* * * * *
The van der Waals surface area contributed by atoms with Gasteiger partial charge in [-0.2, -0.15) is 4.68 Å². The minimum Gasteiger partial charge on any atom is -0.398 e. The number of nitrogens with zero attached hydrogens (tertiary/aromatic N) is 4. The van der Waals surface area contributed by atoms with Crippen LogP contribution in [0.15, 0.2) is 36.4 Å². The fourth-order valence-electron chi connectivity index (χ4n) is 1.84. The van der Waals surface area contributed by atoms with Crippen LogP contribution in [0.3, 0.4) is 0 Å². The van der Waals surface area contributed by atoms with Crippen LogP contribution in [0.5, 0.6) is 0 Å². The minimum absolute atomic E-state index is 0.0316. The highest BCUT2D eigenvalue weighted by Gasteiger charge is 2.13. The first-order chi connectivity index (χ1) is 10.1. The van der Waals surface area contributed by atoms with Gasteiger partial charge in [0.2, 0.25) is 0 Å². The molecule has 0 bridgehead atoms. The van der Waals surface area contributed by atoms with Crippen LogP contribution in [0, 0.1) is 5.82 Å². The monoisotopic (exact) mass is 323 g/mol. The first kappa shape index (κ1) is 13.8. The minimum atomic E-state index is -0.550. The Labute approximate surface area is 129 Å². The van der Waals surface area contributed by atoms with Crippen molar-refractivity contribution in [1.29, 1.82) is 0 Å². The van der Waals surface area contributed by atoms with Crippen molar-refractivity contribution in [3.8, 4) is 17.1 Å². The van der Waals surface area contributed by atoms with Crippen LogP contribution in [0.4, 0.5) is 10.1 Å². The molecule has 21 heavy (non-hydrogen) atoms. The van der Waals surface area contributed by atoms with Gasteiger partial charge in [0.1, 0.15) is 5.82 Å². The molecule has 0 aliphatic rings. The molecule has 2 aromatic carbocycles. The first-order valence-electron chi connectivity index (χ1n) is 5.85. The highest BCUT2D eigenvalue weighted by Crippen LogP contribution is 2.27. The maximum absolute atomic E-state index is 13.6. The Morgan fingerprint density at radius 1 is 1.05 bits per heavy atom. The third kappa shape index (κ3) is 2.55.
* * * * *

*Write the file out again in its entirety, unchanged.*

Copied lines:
The van der Waals surface area contributed by atoms with Gasteiger partial charge in [-0.2, -0.15) is 4.68 Å². The minimum Gasteiger partial charge on any atom is -0.398 e. The number of nitrogens with zero attached hydrogens (tertiary/aromatic N) is 4. The van der Waals surface area contributed by atoms with Crippen LogP contribution in [0.15, 0.2) is 36.4 Å². The fourth-order valence-electron chi connectivity index (χ4n) is 1.84. The van der Waals surface area contributed by atoms with Crippen LogP contribution in [0.3, 0.4) is 0 Å². The van der Waals surface area contributed by atoms with Crippen LogP contribution in [0.5, 0.6) is 0 Å². The minimum absolute atomic E-state index is 0.0316. The highest BCUT2D eigenvalue weighted by Gasteiger charge is 2.13. The first-order chi connectivity index (χ1) is 10.1. The van der Waals surface area contributed by atoms with Gasteiger partial charge in [0.2, 0.25) is 0 Å². The molecule has 0 bridgehead atoms. The van der Waals surface area contributed by atoms with Crippen LogP contribution in [0, 0.1) is 5.82 Å². The monoisotopic (exact) mass is 323 g/mol. The first kappa shape index (κ1) is 13.8. The minimum atomic E-state index is -0.550. The Labute approximate surface area is 129 Å². The van der Waals surface area contributed by atoms with Crippen molar-refractivity contribution in [1.29, 1.82) is 0 Å². The van der Waals surface area contributed by atoms with Crippen molar-refractivity contribution in [3.8, 4) is 17.1 Å². The van der Waals surface area contributed by atoms with Crippen LogP contribution in [0.4, 0.5) is 10.1 Å². The molecule has 21 heavy (non-hydrogen) atoms. The van der Waals surface area contributed by atoms with Gasteiger partial charge in [0.1, 0.15) is 5.82 Å². The molecule has 0 aliphatic rings. The molecule has 2 aromatic carbocycles. The first-order valence-electron chi connectivity index (χ1n) is 5.85. The highest BCUT2D eigenvalue weighted by Crippen LogP contribution is 2.27. The maximum absolute atomic E-state index is 13.6. The Morgan fingerprint density at radius 1 is 1.05 bits per heavy atom. The third kappa shape index (κ3) is 2.55.